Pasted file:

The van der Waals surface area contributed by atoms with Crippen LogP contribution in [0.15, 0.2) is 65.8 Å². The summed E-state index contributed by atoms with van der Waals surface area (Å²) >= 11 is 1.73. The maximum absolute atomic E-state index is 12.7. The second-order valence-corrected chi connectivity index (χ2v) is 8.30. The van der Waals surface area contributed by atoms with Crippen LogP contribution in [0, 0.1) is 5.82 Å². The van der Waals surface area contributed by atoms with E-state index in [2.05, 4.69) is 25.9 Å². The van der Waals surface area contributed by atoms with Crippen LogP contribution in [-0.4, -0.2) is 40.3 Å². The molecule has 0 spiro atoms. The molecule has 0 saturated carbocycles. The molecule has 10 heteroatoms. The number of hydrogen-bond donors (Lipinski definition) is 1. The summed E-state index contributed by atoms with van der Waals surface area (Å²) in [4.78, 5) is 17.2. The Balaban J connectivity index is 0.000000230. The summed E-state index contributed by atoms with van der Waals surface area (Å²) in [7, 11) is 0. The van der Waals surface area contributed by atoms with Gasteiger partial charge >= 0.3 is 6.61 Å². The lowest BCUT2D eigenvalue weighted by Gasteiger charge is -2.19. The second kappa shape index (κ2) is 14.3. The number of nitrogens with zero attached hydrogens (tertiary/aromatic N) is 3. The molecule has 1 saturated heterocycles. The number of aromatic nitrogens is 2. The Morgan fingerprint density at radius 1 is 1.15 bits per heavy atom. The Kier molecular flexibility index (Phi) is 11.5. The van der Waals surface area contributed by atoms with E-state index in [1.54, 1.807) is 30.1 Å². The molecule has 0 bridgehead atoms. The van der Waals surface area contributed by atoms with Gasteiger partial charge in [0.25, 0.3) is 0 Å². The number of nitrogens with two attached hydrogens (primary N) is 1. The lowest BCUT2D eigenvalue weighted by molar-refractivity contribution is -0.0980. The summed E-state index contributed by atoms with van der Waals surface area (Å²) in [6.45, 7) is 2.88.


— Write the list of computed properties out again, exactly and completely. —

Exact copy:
The van der Waals surface area contributed by atoms with Crippen LogP contribution in [0.15, 0.2) is 65.8 Å². The summed E-state index contributed by atoms with van der Waals surface area (Å²) >= 11 is 1.73. The maximum absolute atomic E-state index is 12.7. The second-order valence-corrected chi connectivity index (χ2v) is 8.30. The van der Waals surface area contributed by atoms with Crippen LogP contribution in [0, 0.1) is 5.82 Å². The van der Waals surface area contributed by atoms with E-state index in [2.05, 4.69) is 25.9 Å². The van der Waals surface area contributed by atoms with Crippen LogP contribution in [-0.4, -0.2) is 40.3 Å². The molecule has 0 spiro atoms. The molecule has 0 saturated carbocycles. The molecule has 10 heteroatoms. The number of hydrogen-bond donors (Lipinski definition) is 1. The summed E-state index contributed by atoms with van der Waals surface area (Å²) in [4.78, 5) is 17.2. The Balaban J connectivity index is 0.000000230. The summed E-state index contributed by atoms with van der Waals surface area (Å²) in [7, 11) is 0. The van der Waals surface area contributed by atoms with Gasteiger partial charge >= 0.3 is 6.61 Å². The lowest BCUT2D eigenvalue weighted by Gasteiger charge is -2.19. The second kappa shape index (κ2) is 14.3. The number of nitrogens with zero attached hydrogens (tertiary/aromatic N) is 3. The molecule has 1 saturated heterocycles. The number of aromatic nitrogens is 2. The Morgan fingerprint density at radius 1 is 1.15 bits per heavy atom. The Kier molecular flexibility index (Phi) is 11.5. The van der Waals surface area contributed by atoms with E-state index in [1.54, 1.807) is 30.1 Å². The molecule has 0 bridgehead atoms. The van der Waals surface area contributed by atoms with Gasteiger partial charge in [0.25, 0.3) is 0 Å². The number of nitrogens with two attached hydrogens (primary N) is 1. The lowest BCUT2D eigenvalue weighted by molar-refractivity contribution is -0.0980. The summed E-state index contributed by atoms with van der Waals surface area (Å²) in [6.45, 7) is 2.88.